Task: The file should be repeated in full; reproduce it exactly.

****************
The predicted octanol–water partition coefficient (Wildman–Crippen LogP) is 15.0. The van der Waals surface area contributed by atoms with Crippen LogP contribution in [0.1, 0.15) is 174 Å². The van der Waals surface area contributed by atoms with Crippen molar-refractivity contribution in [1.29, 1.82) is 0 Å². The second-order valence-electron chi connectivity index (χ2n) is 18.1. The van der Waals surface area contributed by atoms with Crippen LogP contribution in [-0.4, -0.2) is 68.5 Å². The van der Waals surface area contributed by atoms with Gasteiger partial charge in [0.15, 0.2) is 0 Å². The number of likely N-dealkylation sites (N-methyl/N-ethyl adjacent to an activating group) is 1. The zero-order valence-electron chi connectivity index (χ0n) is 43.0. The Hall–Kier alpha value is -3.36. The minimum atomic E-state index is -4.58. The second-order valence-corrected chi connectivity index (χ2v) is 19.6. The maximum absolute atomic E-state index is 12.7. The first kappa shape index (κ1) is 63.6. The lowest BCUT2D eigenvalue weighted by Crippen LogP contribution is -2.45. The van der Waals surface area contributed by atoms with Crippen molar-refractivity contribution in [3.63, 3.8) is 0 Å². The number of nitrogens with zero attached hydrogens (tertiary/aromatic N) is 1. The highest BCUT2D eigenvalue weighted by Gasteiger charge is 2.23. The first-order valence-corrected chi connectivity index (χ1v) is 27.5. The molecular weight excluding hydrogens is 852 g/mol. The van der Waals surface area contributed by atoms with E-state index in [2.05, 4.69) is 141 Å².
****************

The predicted octanol–water partition coefficient (Wildman–Crippen LogP) is 15.0. The van der Waals surface area contributed by atoms with Crippen LogP contribution in [0.1, 0.15) is 174 Å². The van der Waals surface area contributed by atoms with Crippen molar-refractivity contribution in [1.29, 1.82) is 0 Å². The second-order valence-electron chi connectivity index (χ2n) is 18.1. The van der Waals surface area contributed by atoms with Crippen LogP contribution in [-0.4, -0.2) is 68.5 Å². The van der Waals surface area contributed by atoms with Gasteiger partial charge in [0.15, 0.2) is 0 Å². The number of likely N-dealkylation sites (N-methyl/N-ethyl adjacent to an activating group) is 1. The zero-order valence-electron chi connectivity index (χ0n) is 43.0. The Hall–Kier alpha value is -3.36. The minimum atomic E-state index is -4.58. The second-order valence-corrected chi connectivity index (χ2v) is 19.6. The maximum absolute atomic E-state index is 12.7. The first kappa shape index (κ1) is 63.6. The lowest BCUT2D eigenvalue weighted by Crippen LogP contribution is -2.45. The van der Waals surface area contributed by atoms with Crippen molar-refractivity contribution in [3.63, 3.8) is 0 Å². The number of nitrogens with zero attached hydrogens (tertiary/aromatic N) is 1. The highest BCUT2D eigenvalue weighted by Gasteiger charge is 2.23. The first-order valence-corrected chi connectivity index (χ1v) is 27.5. The molecular weight excluding hydrogens is 852 g/mol. The van der Waals surface area contributed by atoms with E-state index in [2.05, 4.69) is 141 Å².